Although there is a lot happening, it seems like I'm almost never pick myself together to write a post over here.
This time I'll share a solution I made up to create a Single Sign-On module for Oracle Grid Control. Well I assume you already know what Grid Control is all about but if you don't you can check it out on Oracle's web site.
Something like a year ago I first heard about this product and me and some of the people I'm working with agreed immediately that we should do a POC of it in our network... Few weeks later we had it installed and agents were deployed on over 50 servers. Out of few minor problems as with any other product we integrated into our IT environment it was working and pretty much kept its word.
A while has passed until we actually put it on our production environment and now we use the latest version (Grid Control R3).
All this time there was a very annoying process in this product – as you guessed – the logon screen that shows up each time you want to use the application.
I picked up the phone and asked Oracle support team if they have any SSO solution for Grid Control because there is no logic in asking a user his credentials if he already authenticated against a domain. Oracle's local support team said that there is no SSO solution and when I asked them why, they said that this product is supposed to serve a small group of admin users and because of that there is no excuse to create a SSO module for it. This is where I come into the picture and in the next paragraphs I will explain how I built SSO module for Oracle Grid Control.
Well the Management Server is a normal J2EE application running on a standard Oracle Application Server and as any J2EE application we could relative easily change it. The Idea was to add a MOD_NTLM to the HTTP Server (OAS is based on Apache) and change the logon module to use the remote user id and log him in with the right permissions.
So I'll start from the bottom – DB.
SSO in its basic level is all about logging someone with his domain authentication to our application and giving him the right permissions. This means that we need two tables:
First is a table with our local application users(id, username and password).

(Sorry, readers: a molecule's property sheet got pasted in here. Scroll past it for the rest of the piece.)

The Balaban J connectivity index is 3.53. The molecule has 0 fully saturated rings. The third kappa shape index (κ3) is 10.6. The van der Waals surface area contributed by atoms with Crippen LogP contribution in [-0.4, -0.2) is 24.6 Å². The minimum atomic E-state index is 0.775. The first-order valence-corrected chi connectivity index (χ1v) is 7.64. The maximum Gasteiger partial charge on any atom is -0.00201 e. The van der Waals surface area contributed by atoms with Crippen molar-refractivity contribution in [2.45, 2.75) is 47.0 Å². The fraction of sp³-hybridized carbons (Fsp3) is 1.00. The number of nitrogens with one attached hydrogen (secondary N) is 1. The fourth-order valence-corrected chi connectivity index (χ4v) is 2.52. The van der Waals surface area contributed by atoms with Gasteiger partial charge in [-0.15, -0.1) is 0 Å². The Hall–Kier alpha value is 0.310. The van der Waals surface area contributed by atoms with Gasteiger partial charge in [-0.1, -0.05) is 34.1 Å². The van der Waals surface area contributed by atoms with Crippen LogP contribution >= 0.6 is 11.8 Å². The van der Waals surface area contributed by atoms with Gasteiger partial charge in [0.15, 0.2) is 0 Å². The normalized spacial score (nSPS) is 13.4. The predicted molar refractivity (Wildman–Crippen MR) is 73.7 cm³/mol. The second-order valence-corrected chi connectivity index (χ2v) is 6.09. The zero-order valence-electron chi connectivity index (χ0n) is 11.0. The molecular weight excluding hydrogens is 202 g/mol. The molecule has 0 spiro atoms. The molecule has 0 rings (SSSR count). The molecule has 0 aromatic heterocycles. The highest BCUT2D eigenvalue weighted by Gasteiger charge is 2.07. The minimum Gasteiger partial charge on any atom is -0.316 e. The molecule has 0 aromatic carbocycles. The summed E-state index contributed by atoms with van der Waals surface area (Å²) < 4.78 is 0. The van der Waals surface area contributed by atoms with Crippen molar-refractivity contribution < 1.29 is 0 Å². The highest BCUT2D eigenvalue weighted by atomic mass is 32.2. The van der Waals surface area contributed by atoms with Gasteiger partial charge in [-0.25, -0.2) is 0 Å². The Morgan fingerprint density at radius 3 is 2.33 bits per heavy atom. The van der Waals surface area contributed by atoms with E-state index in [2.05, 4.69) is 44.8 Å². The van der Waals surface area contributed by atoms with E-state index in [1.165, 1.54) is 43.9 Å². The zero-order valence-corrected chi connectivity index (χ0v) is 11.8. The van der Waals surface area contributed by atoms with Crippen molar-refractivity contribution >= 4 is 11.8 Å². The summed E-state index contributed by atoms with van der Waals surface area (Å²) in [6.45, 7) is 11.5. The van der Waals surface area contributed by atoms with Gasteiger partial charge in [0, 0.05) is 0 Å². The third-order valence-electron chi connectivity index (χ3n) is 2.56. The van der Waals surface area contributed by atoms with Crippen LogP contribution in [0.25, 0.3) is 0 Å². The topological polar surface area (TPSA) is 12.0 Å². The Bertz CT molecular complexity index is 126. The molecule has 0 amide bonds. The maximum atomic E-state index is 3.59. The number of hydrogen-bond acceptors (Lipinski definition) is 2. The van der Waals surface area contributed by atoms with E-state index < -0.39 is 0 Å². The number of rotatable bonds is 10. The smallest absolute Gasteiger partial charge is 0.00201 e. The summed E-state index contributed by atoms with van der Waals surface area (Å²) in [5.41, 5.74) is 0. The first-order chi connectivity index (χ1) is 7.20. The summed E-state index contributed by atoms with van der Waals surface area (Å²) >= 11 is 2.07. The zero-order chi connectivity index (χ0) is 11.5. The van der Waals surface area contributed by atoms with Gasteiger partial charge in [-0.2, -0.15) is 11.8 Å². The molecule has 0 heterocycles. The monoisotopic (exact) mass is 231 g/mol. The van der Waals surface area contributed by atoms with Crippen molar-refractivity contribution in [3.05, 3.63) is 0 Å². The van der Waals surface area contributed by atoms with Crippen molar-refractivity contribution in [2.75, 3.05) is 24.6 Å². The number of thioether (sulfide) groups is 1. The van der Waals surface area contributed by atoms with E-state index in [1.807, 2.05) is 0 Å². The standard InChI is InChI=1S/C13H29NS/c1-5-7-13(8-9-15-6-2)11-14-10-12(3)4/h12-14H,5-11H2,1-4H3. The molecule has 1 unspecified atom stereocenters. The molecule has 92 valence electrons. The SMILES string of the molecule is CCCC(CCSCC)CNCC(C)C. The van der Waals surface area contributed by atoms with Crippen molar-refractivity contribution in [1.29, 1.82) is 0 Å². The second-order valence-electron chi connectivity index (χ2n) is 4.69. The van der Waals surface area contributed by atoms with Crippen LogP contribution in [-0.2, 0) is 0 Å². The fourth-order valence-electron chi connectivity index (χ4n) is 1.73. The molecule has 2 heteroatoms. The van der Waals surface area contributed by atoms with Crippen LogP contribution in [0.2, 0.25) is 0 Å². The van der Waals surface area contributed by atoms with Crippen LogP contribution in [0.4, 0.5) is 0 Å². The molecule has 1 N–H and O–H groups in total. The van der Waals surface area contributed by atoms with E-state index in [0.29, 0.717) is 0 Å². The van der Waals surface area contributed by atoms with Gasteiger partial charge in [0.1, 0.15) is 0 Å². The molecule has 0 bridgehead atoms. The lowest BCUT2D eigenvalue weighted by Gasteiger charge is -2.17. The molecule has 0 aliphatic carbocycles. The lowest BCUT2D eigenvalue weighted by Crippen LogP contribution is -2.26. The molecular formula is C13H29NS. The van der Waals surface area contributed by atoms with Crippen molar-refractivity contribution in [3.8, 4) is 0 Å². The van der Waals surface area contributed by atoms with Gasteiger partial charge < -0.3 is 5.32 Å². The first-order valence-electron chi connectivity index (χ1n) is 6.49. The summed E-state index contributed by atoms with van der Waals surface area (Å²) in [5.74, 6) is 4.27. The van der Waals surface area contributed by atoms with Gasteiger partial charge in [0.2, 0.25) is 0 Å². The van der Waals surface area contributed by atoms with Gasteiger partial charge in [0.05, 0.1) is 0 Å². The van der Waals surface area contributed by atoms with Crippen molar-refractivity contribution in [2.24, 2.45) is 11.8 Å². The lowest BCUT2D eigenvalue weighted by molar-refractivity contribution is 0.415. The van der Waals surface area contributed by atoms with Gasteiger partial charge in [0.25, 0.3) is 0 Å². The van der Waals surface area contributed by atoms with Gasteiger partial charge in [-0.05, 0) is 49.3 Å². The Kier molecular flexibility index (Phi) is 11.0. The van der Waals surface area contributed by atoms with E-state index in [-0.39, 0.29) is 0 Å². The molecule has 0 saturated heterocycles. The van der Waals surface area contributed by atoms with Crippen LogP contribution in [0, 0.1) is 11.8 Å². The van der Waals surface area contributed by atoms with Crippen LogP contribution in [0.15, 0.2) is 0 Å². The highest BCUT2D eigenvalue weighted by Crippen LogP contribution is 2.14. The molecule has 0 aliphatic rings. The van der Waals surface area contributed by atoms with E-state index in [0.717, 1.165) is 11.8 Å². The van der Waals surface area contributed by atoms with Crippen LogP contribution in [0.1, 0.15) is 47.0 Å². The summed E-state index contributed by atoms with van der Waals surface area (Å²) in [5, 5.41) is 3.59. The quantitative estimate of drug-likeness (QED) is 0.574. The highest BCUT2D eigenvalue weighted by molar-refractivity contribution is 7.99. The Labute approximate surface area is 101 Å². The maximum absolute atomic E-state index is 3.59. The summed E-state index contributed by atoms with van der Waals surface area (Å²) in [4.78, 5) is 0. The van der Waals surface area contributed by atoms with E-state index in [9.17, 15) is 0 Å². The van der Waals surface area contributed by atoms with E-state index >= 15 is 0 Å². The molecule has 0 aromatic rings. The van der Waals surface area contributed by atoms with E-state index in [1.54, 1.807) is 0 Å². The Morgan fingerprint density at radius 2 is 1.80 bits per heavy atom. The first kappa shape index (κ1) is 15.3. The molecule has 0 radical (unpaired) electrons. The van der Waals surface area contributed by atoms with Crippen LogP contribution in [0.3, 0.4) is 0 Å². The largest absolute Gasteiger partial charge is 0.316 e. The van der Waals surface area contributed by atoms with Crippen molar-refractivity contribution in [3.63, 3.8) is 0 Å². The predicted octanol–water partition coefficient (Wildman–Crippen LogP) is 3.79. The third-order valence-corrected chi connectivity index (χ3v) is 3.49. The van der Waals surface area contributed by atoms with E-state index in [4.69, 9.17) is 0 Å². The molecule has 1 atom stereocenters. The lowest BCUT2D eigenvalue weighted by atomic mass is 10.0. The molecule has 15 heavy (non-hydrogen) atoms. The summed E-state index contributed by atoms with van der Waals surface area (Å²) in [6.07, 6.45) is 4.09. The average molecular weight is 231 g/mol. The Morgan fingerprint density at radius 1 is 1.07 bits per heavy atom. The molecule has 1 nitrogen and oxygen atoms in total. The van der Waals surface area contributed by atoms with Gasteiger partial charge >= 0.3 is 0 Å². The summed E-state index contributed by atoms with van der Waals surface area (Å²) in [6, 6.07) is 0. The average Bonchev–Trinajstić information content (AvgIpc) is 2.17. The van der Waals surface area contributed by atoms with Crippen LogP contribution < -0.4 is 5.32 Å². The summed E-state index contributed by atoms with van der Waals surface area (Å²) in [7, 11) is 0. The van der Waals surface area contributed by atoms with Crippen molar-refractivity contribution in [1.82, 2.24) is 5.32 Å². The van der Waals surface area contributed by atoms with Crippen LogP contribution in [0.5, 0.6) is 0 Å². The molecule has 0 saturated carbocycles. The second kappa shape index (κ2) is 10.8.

Second is a table which maps between a domain user to a local user/role(domain username, local user id from the first table).
On top of it we should create a simple page which take the remote username ,ask the DB which local user should he be logged on with, put this values into the form and add some java script that submits the logon form for the user.
Well this is a problem because I was counting that the logon page is some kind of a standard technology(JSP or servlet) but…
The logon screen is a .uix page (Oracle's tag based server side pages) called logon.uix located in the OC4J_EM directory with all other application files… There is no way I will learn another language for this I told myself and so I came up with the next idea:
I'll put some java script code in the uix (there is a place to put raw html in those pages) logon screen that opens up a http request to another page that is filtered with MOD_NTLM which will do the SSO logic (select the right user from our tables). This second page will be a JSP that will write back a XML response with this information and back to the uix java script that will parse it and put it into the username and password fields and submit the form (yeah you are right, this is known as AJAX).
This is it. SSO is actually very easy to create.
'Till next time,
*You should put some encryption on the first table because saving DB passwords in clear text is not recommended.
*I never tried it but this solution should work fine to be a SSO for Oracle Enterprise Manager (OMS) for any Oracle Forms Server, Oracle Discoverer or any other Oracle Application Server(R3 and above).